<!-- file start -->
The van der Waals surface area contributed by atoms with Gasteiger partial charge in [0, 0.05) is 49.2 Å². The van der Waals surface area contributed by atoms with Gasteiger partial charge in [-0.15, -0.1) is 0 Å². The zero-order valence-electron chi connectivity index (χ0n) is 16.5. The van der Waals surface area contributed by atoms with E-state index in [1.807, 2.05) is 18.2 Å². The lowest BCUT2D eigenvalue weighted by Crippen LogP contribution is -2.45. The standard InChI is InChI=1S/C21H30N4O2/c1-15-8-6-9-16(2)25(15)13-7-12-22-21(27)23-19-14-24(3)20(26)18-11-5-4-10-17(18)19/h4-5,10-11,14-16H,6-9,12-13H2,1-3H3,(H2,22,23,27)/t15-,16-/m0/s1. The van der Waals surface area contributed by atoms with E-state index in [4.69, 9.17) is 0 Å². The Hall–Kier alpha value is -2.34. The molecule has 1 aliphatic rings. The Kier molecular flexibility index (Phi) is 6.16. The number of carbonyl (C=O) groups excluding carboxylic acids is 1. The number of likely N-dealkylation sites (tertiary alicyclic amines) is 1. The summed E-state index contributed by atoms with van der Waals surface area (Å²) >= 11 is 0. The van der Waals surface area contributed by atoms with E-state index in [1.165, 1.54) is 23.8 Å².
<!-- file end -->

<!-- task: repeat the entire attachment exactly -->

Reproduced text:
The van der Waals surface area contributed by atoms with Gasteiger partial charge in [0, 0.05) is 49.2 Å². The van der Waals surface area contributed by atoms with Gasteiger partial charge in [-0.15, -0.1) is 0 Å². The zero-order valence-electron chi connectivity index (χ0n) is 16.5. The van der Waals surface area contributed by atoms with E-state index in [1.807, 2.05) is 18.2 Å². The lowest BCUT2D eigenvalue weighted by Crippen LogP contribution is -2.45. The standard InChI is InChI=1S/C21H30N4O2/c1-15-8-6-9-16(2)25(15)13-7-12-22-21(27)23-19-14-24(3)20(26)18-11-5-4-10-17(18)19/h4-5,10-11,14-16H,6-9,12-13H2,1-3H3,(H2,22,23,27)/t15-,16-/m0/s1. The van der Waals surface area contributed by atoms with E-state index in [4.69, 9.17) is 0 Å². The Hall–Kier alpha value is -2.34. The molecule has 1 aliphatic rings. The Kier molecular flexibility index (Phi) is 6.16. The number of carbonyl (C=O) groups excluding carboxylic acids is 1. The number of likely N-dealkylation sites (tertiary alicyclic amines) is 1. The summed E-state index contributed by atoms with van der Waals surface area (Å²) >= 11 is 0. The van der Waals surface area contributed by atoms with E-state index in [1.165, 1.54) is 23.8 Å².